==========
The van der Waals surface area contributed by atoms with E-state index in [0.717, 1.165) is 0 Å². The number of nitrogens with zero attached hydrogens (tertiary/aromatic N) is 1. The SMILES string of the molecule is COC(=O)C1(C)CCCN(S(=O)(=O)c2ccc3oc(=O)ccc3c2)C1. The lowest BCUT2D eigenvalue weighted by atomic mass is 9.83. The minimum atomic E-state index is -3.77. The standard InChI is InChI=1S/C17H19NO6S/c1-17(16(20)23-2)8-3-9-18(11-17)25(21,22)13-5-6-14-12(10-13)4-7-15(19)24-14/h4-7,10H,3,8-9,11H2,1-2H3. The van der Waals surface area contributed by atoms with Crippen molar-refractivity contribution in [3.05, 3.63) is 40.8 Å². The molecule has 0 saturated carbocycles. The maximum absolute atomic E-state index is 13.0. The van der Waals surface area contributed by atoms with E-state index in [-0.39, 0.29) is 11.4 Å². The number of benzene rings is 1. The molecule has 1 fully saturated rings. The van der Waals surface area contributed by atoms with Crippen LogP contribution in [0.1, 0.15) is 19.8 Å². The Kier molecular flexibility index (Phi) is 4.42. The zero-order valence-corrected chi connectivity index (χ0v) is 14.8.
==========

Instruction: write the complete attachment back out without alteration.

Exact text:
The van der Waals surface area contributed by atoms with E-state index in [0.717, 1.165) is 0 Å². The number of nitrogens with zero attached hydrogens (tertiary/aromatic N) is 1. The SMILES string of the molecule is COC(=O)C1(C)CCCN(S(=O)(=O)c2ccc3oc(=O)ccc3c2)C1. The lowest BCUT2D eigenvalue weighted by atomic mass is 9.83. The minimum atomic E-state index is -3.77. The standard InChI is InChI=1S/C17H19NO6S/c1-17(16(20)23-2)8-3-9-18(11-17)25(21,22)13-5-6-14-12(10-13)4-7-15(19)24-14/h4-7,10H,3,8-9,11H2,1-2H3. The van der Waals surface area contributed by atoms with Crippen molar-refractivity contribution in [3.05, 3.63) is 40.8 Å². The molecule has 0 saturated carbocycles. The maximum absolute atomic E-state index is 13.0. The van der Waals surface area contributed by atoms with E-state index in [-0.39, 0.29) is 11.4 Å². The number of benzene rings is 1. The molecule has 1 fully saturated rings. The van der Waals surface area contributed by atoms with Crippen LogP contribution in [0.1, 0.15) is 19.8 Å². The Kier molecular flexibility index (Phi) is 4.42. The zero-order valence-corrected chi connectivity index (χ0v) is 14.8.